'New' party formed by Batasuna rejects Eta violence

Image source, AFP
Image caption,
Pro-independence figures announced that the new party was explicitly rejecting violence

The banned Basque separatist group Batasuna has launched a new party that rejects the use of violence.

Batasuna was outlawed by the Spanish courts in 2003 because of its links to Eta, whose independence campaign has cost more than 800 lives.

The government has welcomed the step but says the party's legality should be considered by judges.

Eta announced a permanent, verifiable ceasefire last month and Batasuna wants to contest elections in the spring.

Batasuna itself has in the past said it opposes violence but, in an announcement in Bilbao on Monday, prominent separatist Rufi Etxeberria emphasised that the new party rejected and opposed the use of violence "including that of Eta".

"It is therefore an explicit rejection of violence," he said.

No name has yet been put forward for the new party but Mr Etxeberria said its statutes would be presented to the Spanish interior ministry on Wednesday.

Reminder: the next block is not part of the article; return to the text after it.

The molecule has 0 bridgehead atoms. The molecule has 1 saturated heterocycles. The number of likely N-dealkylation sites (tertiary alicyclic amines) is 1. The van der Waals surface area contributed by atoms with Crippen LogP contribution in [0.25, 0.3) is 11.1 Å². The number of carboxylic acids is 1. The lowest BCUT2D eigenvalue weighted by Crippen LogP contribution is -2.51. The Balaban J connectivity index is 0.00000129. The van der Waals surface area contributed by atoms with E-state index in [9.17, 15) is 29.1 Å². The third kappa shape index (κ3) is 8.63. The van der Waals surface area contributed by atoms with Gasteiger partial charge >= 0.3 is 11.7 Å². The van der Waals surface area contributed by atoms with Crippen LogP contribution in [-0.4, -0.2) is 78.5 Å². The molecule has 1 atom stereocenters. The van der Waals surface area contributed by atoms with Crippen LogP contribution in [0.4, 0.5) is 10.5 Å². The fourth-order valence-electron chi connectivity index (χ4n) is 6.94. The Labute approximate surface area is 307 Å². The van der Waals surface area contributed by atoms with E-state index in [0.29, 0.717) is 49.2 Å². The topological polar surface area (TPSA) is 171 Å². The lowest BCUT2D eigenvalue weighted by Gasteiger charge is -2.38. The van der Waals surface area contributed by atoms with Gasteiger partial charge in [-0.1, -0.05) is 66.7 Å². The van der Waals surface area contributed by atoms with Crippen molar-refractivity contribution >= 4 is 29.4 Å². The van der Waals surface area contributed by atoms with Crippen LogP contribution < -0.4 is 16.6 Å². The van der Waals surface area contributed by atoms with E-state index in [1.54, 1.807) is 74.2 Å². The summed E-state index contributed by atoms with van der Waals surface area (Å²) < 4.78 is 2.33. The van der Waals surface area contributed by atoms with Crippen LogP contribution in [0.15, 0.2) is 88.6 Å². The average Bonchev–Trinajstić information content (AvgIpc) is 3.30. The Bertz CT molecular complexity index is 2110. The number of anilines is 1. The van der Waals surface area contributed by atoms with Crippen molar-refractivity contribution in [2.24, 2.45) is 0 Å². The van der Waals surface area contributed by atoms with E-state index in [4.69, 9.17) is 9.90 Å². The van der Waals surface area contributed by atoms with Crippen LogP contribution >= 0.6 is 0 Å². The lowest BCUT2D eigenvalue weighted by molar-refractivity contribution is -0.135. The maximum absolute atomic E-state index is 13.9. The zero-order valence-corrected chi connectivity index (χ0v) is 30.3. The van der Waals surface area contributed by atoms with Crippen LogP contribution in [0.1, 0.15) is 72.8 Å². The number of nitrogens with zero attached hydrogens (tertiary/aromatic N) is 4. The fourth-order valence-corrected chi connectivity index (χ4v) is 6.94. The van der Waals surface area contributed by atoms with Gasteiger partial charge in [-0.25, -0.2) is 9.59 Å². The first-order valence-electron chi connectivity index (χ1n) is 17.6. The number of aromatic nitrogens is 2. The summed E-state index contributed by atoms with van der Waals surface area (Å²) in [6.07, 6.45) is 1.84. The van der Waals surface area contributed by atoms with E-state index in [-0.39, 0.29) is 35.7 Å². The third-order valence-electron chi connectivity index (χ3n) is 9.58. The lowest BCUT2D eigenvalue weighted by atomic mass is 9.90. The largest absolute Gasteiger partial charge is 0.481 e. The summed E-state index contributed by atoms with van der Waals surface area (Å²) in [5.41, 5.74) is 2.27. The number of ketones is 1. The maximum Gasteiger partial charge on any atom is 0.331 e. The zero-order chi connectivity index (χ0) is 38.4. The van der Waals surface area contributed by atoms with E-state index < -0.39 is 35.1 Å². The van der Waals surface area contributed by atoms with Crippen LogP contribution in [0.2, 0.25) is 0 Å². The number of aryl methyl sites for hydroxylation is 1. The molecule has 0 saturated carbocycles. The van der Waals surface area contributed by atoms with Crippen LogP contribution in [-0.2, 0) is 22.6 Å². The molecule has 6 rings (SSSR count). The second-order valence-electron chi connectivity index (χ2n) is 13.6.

He was joined at the news conference by at least 10 pro-independence activists, among them former Eta militant Eugenio Etxebeste.

'No free concession'

The government has always insisted that Batasuna reject Eta to have legal status.

Interior Minister Alfredo Perez Rubalcaba said on Monday "it is the first time in many years of violence that the outlawed Batasuna has expressly rejected Eta violence".

The group had not made "a free concession", he added, but had acted because of a "firmness shown by state institutions and by Spanish and Basque society".

He said Batasuna's credibility had all but run out because of the many years of violence.

It will be up to the Spanish courts to decide whether the new party's statutes comply with the law.

The main opposition Popular Party has warned that the proposed new party is a "trick" and has said Batasuna should only be allowed to return to politics if and when Eta is disbanded and disarmed.

Responding to Eta's ceasefire declaration last month, Prime Minister Jose Luis Zapatero said there would be no dialogue and called for "more forceful and definitive" steps.

His scepticism is widely shared in Spain because an earlier "permanent ceasefire" called by Eta in 2006 held for just nine months before a bomb attack in an airport car park killed two men.

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